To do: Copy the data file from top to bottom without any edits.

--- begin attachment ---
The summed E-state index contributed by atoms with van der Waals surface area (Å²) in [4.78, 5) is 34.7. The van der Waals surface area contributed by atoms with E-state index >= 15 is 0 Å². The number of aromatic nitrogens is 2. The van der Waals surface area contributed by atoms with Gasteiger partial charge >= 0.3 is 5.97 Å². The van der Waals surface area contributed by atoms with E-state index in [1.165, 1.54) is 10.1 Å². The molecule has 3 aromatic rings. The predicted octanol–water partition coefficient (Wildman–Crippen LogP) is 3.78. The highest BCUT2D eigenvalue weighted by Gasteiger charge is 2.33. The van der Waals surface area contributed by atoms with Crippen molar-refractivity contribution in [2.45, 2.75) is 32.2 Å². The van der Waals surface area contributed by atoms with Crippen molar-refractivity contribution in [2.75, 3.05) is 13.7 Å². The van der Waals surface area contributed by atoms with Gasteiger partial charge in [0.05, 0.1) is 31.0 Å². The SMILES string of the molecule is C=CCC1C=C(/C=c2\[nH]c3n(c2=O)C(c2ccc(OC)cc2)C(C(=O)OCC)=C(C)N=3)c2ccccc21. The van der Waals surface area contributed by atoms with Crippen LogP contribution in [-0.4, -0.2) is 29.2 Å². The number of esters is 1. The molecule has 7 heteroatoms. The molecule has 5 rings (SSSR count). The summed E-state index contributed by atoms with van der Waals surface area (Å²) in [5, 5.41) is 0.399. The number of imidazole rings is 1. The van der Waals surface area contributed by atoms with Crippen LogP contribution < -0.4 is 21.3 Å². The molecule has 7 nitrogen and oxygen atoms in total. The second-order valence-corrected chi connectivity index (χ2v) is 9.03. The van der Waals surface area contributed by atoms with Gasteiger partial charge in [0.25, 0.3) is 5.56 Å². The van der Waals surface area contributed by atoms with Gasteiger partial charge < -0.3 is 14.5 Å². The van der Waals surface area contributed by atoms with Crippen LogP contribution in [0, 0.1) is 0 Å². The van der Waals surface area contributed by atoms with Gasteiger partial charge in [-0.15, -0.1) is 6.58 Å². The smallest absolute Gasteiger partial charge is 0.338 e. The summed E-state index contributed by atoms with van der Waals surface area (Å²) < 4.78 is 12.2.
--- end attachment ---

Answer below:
The summed E-state index contributed by atoms with van der Waals surface area (Å²) in [4.78, 5) is 34.7. The van der Waals surface area contributed by atoms with E-state index >= 15 is 0 Å². The number of aromatic nitrogens is 2. The van der Waals surface area contributed by atoms with Gasteiger partial charge >= 0.3 is 5.97 Å². The van der Waals surface area contributed by atoms with E-state index in [1.165, 1.54) is 10.1 Å². The molecule has 3 aromatic rings. The predicted octanol–water partition coefficient (Wildman–Crippen LogP) is 3.78. The highest BCUT2D eigenvalue weighted by Gasteiger charge is 2.33. The van der Waals surface area contributed by atoms with Crippen molar-refractivity contribution in [2.45, 2.75) is 32.2 Å². The van der Waals surface area contributed by atoms with Crippen molar-refractivity contribution in [2.75, 3.05) is 13.7 Å². The van der Waals surface area contributed by atoms with Gasteiger partial charge in [0.05, 0.1) is 31.0 Å². The SMILES string of the molecule is C=CCC1C=C(/C=c2\[nH]c3n(c2=O)C(c2ccc(OC)cc2)C(C(=O)OCC)=C(C)N=3)c2ccccc21. The van der Waals surface area contributed by atoms with Crippen LogP contribution in [-0.4, -0.2) is 29.2 Å². The number of esters is 1. The molecule has 7 heteroatoms. The molecule has 5 rings (SSSR count). The summed E-state index contributed by atoms with van der Waals surface area (Å²) in [5, 5.41) is 0.399. The number of imidazole rings is 1. The van der Waals surface area contributed by atoms with Crippen LogP contribution < -0.4 is 21.3 Å². The molecule has 7 nitrogen and oxygen atoms in total. The second-order valence-corrected chi connectivity index (χ2v) is 9.03. The van der Waals surface area contributed by atoms with Gasteiger partial charge in [0.25, 0.3) is 5.56 Å². The van der Waals surface area contributed by atoms with Gasteiger partial charge < -0.3 is 14.5 Å². The van der Waals surface area contributed by atoms with Crippen LogP contribution in [0, 0.1) is 0 Å². The van der Waals surface area contributed by atoms with Gasteiger partial charge in [-0.15, -0.1) is 6.58 Å². The smallest absolute Gasteiger partial charge is 0.338 e. The summed E-state index contributed by atoms with van der Waals surface area (Å²) < 4.78 is 12.2.